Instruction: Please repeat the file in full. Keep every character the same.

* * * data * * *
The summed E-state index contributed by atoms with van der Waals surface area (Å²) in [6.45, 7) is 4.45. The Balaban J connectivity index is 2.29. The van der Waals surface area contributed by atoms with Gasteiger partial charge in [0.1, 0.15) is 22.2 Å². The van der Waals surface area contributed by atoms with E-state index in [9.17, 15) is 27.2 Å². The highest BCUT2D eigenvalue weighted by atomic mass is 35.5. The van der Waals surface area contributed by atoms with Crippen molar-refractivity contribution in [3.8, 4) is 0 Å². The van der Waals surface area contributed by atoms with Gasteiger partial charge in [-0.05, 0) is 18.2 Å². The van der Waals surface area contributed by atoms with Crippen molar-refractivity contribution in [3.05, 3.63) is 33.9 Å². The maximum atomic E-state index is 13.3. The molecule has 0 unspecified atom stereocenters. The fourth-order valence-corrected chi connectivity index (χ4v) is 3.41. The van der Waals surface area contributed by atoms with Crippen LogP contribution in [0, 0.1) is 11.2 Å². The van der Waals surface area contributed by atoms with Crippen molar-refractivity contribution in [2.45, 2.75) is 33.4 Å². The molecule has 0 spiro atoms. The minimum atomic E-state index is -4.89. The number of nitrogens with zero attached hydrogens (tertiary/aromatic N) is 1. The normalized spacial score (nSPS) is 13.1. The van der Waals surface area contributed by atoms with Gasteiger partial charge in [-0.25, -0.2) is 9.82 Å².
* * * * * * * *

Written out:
The summed E-state index contributed by atoms with van der Waals surface area (Å²) in [6.45, 7) is 4.45. The Balaban J connectivity index is 2.29. The van der Waals surface area contributed by atoms with Gasteiger partial charge in [0.1, 0.15) is 22.2 Å². The van der Waals surface area contributed by atoms with E-state index in [9.17, 15) is 27.2 Å². The highest BCUT2D eigenvalue weighted by atomic mass is 35.5. The van der Waals surface area contributed by atoms with Crippen molar-refractivity contribution in [3.8, 4) is 0 Å². The van der Waals surface area contributed by atoms with Gasteiger partial charge in [-0.05, 0) is 18.2 Å². The van der Waals surface area contributed by atoms with Crippen molar-refractivity contribution in [3.05, 3.63) is 33.9 Å². The maximum atomic E-state index is 13.3. The molecule has 0 unspecified atom stereocenters. The fourth-order valence-corrected chi connectivity index (χ4v) is 3.41. The van der Waals surface area contributed by atoms with Crippen LogP contribution in [0, 0.1) is 11.2 Å². The van der Waals surface area contributed by atoms with Crippen molar-refractivity contribution in [2.45, 2.75) is 33.4 Å². The molecule has 0 spiro atoms. The minimum atomic E-state index is -4.89. The number of nitrogens with zero attached hydrogens (tertiary/aromatic N) is 1. The normalized spacial score (nSPS) is 13.1. The van der Waals surface area contributed by atoms with Gasteiger partial charge in [-0.25, -0.2) is 9.82 Å².